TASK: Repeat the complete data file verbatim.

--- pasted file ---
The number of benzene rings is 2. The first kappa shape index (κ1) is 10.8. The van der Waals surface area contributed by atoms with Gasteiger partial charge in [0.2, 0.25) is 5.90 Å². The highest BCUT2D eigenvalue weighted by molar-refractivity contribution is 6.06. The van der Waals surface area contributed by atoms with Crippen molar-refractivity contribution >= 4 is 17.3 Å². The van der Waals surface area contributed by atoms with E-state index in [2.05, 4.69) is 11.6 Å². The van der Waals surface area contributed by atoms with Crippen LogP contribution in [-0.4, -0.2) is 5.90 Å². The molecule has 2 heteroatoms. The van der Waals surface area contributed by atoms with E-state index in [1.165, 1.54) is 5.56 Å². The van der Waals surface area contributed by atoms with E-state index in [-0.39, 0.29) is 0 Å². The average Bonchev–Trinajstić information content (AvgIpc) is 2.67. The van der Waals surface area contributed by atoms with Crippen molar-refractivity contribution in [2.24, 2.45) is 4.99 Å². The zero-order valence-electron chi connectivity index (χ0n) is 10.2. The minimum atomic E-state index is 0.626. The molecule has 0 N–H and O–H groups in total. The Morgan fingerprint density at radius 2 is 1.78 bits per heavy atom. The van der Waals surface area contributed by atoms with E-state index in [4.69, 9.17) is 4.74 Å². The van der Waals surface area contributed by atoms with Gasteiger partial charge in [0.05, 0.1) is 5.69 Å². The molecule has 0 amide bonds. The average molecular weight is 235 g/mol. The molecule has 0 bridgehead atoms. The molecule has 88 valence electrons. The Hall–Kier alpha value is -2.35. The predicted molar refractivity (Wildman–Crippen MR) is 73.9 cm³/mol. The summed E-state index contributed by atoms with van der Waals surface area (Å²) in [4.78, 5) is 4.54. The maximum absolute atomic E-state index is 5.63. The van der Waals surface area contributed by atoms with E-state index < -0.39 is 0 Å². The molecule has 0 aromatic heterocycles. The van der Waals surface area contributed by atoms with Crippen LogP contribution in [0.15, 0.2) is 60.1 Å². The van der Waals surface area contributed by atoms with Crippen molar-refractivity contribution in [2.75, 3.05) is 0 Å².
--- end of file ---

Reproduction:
The number of benzene rings is 2. The first kappa shape index (κ1) is 10.8. The van der Waals surface area contributed by atoms with Gasteiger partial charge in [0.2, 0.25) is 5.90 Å². The highest BCUT2D eigenvalue weighted by molar-refractivity contribution is 6.06. The van der Waals surface area contributed by atoms with Crippen molar-refractivity contribution >= 4 is 17.3 Å². The van der Waals surface area contributed by atoms with E-state index in [2.05, 4.69) is 11.6 Å². The van der Waals surface area contributed by atoms with Crippen LogP contribution in [-0.4, -0.2) is 5.90 Å². The molecule has 2 heteroatoms. The van der Waals surface area contributed by atoms with E-state index in [1.165, 1.54) is 5.56 Å². The van der Waals surface area contributed by atoms with E-state index in [-0.39, 0.29) is 0 Å². The average Bonchev–Trinajstić information content (AvgIpc) is 2.67. The van der Waals surface area contributed by atoms with Crippen molar-refractivity contribution in [2.24, 2.45) is 4.99 Å². The zero-order valence-electron chi connectivity index (χ0n) is 10.2. The minimum atomic E-state index is 0.626. The molecule has 0 N–H and O–H groups in total. The Morgan fingerprint density at radius 2 is 1.78 bits per heavy atom. The van der Waals surface area contributed by atoms with E-state index in [4.69, 9.17) is 4.74 Å². The van der Waals surface area contributed by atoms with Gasteiger partial charge in [0.05, 0.1) is 5.69 Å². The molecule has 0 amide bonds. The average molecular weight is 235 g/mol. The molecule has 0 bridgehead atoms. The molecule has 88 valence electrons. The Hall–Kier alpha value is -2.35. The predicted molar refractivity (Wildman–Crippen MR) is 73.9 cm³/mol. The summed E-state index contributed by atoms with van der Waals surface area (Å²) in [4.78, 5) is 4.54. The maximum absolute atomic E-state index is 5.63. The van der Waals surface area contributed by atoms with E-state index < -0.39 is 0 Å². The molecule has 0 aromatic heterocycles. The van der Waals surface area contributed by atoms with Crippen LogP contribution in [0.15, 0.2) is 60.1 Å². The van der Waals surface area contributed by atoms with Crippen molar-refractivity contribution in [2.75, 3.05) is 0 Å².